Therapeutic Bone Broth

In the Kremer household, I serve some form of bone broth at least once per week as part of a main meal and often consume leftovers in the meals following. While homemade bone broth is recommended for all individuals hoping to maintain a high level of health, it is particularly essential for those with a compromised gastrointestinal system. I like to think of my bone broth as medicine; part of my treatment plan for healing my tormented gut after years of undiagnosed celiac disease, food allergies, and SIBO (small intestinal bacterial overgrowth).

Now you’re probably wondering what on earth is it that makes bone broth so special, especially for those with compromised GI health. For starters, bone broth is rich in numerous vitamins and minerals including calcium, magnesium, and phosphorus (all very important for bone health). For those with dairy allergies and intolerances, regular bone broth intake is a great way to ensure we are getting these essential nutrients. For those with a compromised GI/digestive system, chances are you may not be absorbing vitamins and minerals in an efficient manner, which oftentimes results in deficiencies. Bone broth is one of the most efficient ways to absorb these vitamins and minerals!

I can’t talk about bone broth without also mentioning two very important amino acids; proline and glycine (found in collagen) which are essential for numerous optimal bodily functions. As the key components in connective tissues, these acids essentially hold our bodies together while also helping to repair various forms of damage in our bodies (caused by everything from inflammation to disease to infections. Hint-If you’re GI system isn’t functioning properly your body is surely suffering from one of these ailments).

In a nutshell, by boiling the bones, ligaments, tendons, and cartilage of various organic animals we are able to extract collagen (and its lovely amino acids), glycosaminoglycans (GAGs) as well as the other aforementioned vitamins and minerals. The benefits of consuming bone broth on a regular basis (daily if at all possible) include:

  • Aiding in digestion and alleviating digestive related issues
  • Strengthening the immune system
  • Improving the production of our own collagen
  • Increasing gastric acid production (also helping with digestion)
  • Proving GAGs which support the health of the gut wall

Hopefully by now you’re wondering how to make this wonderful superfood! The process is easy! I start by buying (or in our case ordering from a local farmer) our grass fed meat with bones still in whenever possible. Bone-in chuck roasts are great, as are whole chickens, turkeys and those leftover bones from Holiday ham. There are nights when we have something like a T-bone steak and don’t have enough bones to bother making a broth right then; in these cases I simply store my bones in the freezer until I have enough to make a broth. You can also ask your butcher to set aside some bones for you or find a friend who hunts wild game and ask if they have any bones to spare after butchering (wild game bones are ideal as those animals eat a variety of organic foods and are least toxic).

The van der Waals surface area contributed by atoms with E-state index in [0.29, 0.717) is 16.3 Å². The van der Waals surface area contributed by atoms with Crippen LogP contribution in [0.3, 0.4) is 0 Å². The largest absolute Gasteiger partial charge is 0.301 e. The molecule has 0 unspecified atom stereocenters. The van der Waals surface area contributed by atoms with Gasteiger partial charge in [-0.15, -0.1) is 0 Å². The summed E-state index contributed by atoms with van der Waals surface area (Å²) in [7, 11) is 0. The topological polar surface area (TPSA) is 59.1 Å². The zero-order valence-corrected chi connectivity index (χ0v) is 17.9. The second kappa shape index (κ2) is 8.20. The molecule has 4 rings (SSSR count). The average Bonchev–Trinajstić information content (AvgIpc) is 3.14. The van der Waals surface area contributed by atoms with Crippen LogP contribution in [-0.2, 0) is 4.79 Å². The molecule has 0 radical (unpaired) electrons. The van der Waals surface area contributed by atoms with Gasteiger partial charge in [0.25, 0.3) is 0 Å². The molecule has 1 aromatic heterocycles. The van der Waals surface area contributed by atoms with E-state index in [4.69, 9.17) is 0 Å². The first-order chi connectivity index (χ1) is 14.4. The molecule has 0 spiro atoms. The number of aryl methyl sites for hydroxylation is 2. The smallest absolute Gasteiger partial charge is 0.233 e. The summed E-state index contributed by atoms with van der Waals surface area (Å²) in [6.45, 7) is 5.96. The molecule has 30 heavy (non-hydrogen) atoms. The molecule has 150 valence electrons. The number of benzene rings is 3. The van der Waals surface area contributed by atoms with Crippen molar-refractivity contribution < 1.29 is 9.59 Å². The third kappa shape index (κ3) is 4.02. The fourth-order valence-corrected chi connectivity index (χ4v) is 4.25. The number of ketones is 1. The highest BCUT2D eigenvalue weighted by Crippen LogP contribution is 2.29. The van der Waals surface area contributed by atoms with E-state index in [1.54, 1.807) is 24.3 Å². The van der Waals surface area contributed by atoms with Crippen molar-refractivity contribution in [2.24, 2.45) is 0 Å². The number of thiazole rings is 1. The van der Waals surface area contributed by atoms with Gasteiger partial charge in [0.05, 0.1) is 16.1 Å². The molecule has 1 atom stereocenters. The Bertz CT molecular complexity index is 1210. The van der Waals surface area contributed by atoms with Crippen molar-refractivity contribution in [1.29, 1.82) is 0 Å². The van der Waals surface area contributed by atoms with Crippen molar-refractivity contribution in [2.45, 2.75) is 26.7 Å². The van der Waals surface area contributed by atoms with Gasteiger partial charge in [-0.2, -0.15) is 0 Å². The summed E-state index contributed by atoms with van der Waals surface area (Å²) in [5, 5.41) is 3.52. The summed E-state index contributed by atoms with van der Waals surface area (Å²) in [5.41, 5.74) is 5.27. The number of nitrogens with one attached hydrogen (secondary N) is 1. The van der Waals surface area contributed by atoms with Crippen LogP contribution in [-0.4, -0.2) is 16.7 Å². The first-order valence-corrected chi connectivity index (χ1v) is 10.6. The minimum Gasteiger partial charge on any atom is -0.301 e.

In the case of bone-in meats, I’ll usually simply prepare my roast/steak/poultry and serve it with the bone in. After dinner, I’ll collect all of the bones and other meat scraps from our meal (as well as any celery, carrots, onion, bay leaf, sage, or other desired herbs) and throw them in the crock pot to cook over night (if you’re not comfortable with having the crock pot on overnight or if you don’t have a crock pot, you can throw the bones in a container and refrigerate until you’re ready to cook them up. When you’re ready, add enough water to your crockpot to cover the bones in plus 1-2 tbs apple cider vinegar (1 tbs for 2-3 pounds 2 tbs for 4-6 pounds of bones). Chicken bones will need about 10-24 hours to simmer and larger bones can go 24-72 hours in the crock pot. When cooking for a longer amount of time you can remove your broth from heat to allow it to cool, then place in the fridge until you’re ready to cook it again, replacing water as necessary to ensure the bones are just covered with water.

You’ll know you have a great broth when your broth becomes gelatinous upon cooling.

You can use your broth to flavor soups and stews or simply add a pinch of sea salt and drink warm as a light broth. And of course, you can always freeze a portion of the batch to use for a later date.


  • 2- 6 pounds bones from organic chicken, beef, pork or wild game (amount really doesn’t matter t00 much)
  • 2 tbs apple cider vinegar
  • Water (enough to cover bones)
  • Carrots, celery, onion, garlic or vegetables of choice, optional



  1. Add 2-6 pounds of bones to crockpot
  2. Add 1 tbs apple cider vinegar for 2-3 pounds bones and 2 tbs for 4-6 pounds of bones
  3. Add enough water to completely submerge the bones
  4. Turn crockpot to low heat and cook about 10-24 hours for chicken bones and 24-72 hours for larger bones
  5. If desired, in the last 8 hours of cooking, add carrot, celery, onion, garlic, sage, thyme or seasonings of choice
  6. Store in fridge about 3-4 days or in freezer for up to 6 months


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